As much as the doctors were not going to work in public hospitals, those who could (mainly the senior doctors) were still going to work in private hospitals and their surgeries. In these surgeries, they could guarantee healthy incomes in United States dollars. What of the junior doctors who still do not have the ability to run their own surgeries? Canada, USA and mainly the United Kingdom have opened their doors to them. The UK health system already holds 102 different nationalities in it. Zimbabweans have the 11th highest number with 4 049 health workers. Nearly half of the 1600 doctors have applied to leave work for these greener pastures. As the public hospitals run out of doctors, public officials are personally detached from this situation. I say detached because ironically as the strike was happening, the Vice President, General Chiwenga was deathly sick. He didn’t rely on the public hospitals but ferried himself to South Africa and China for medical attention. He was not alone. Besides himself and other government officials, the richer class of Zimbabweans have begun to fill the log sheets of private hospitals in South Africa and India. The health care system has become an area showing with deadly results the widening gap between the haves and the have nots.

This widening gap is most evident in the increasing privatization of the medical industry in Zimbabwe. It started with the pharmacies where public pharmacies are virtually non-existent anymore. Medical aid has become increasingly expensive to the point most people do not have it, preferring to prepare for the inevitable by having funeral plans. It then moved on to the better health services not being in public hospitals but private. Most worryingly, it is quite telling that the doctor’s strikes were ended not by government’s actions, but the charity of the richest Zimbabwean cutting a temporary deal to get doctors back into the hospital wards. Although Strive Masiyiwa’s heart is in the right place, he has become the perfect conduit for the government to carry on its liberalization and privatization of the healthcare system. This is President Mnangagwa and Mthuli Ncube relinquishing themselves of the duty of providing adequate healthcare services to Zimbabweans.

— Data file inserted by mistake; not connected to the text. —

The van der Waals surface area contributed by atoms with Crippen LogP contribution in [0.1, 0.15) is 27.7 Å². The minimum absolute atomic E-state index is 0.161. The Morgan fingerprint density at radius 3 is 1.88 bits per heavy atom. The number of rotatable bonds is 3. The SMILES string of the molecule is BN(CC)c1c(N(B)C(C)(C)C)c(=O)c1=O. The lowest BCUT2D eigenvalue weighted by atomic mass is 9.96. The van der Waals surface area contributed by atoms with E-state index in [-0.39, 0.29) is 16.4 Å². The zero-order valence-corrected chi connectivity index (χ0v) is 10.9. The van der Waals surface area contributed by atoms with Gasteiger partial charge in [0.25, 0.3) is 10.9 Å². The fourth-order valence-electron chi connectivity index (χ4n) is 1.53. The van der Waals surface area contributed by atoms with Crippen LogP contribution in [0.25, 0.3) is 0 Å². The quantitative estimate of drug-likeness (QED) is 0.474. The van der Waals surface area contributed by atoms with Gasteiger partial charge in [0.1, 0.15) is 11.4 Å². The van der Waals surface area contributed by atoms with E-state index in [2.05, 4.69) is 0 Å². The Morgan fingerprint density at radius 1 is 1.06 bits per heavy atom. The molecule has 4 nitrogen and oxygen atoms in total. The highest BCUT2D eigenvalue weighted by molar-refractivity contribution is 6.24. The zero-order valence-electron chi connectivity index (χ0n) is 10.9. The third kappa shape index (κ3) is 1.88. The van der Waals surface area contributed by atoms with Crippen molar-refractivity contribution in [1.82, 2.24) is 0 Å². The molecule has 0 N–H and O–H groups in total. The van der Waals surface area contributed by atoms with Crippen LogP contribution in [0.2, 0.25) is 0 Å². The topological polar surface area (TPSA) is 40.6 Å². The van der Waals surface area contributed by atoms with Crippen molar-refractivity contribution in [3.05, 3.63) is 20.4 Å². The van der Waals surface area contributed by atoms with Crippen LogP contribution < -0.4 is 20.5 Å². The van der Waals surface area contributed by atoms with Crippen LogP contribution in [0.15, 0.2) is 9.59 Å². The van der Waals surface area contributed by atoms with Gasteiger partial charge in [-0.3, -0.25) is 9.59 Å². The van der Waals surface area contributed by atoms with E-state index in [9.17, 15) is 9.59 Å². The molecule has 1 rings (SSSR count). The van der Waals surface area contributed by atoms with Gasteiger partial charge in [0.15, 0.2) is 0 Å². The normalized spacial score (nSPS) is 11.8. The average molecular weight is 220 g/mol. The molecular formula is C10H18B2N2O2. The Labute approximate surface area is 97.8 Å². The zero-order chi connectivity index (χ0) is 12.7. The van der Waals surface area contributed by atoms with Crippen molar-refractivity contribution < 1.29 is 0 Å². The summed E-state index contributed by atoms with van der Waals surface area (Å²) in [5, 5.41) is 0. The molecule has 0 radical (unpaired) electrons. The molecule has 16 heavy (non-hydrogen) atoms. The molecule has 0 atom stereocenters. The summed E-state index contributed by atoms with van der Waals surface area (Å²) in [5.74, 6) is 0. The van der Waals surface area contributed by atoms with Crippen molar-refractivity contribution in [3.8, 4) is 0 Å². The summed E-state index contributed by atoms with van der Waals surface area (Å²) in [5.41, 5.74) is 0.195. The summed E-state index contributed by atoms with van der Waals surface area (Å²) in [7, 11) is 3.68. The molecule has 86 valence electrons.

It has become an issue of privatising the medical system at the cost of the large majority who could not afford private care. It has been a silent genocide that has occurred through the laws and policies of a government detached from the systems of a country they run. A genocide in which the deaths are not on the streets but in the corridors of hospitals, clinics and homes. The government has won this battle, leaving around it a cesspool of death. The ramifications of their victory are a healthcare system that will continually lose its most skilled workers to other countries. Their political legitimacy will weaken with every patient who goes to a hospital and dies because of a lack of drugs and care. Most importantly, we will continue to lose loved ones not because it was their time, but because our pockets are empty and cannot afford to save them. A pyrrhic victory indeed.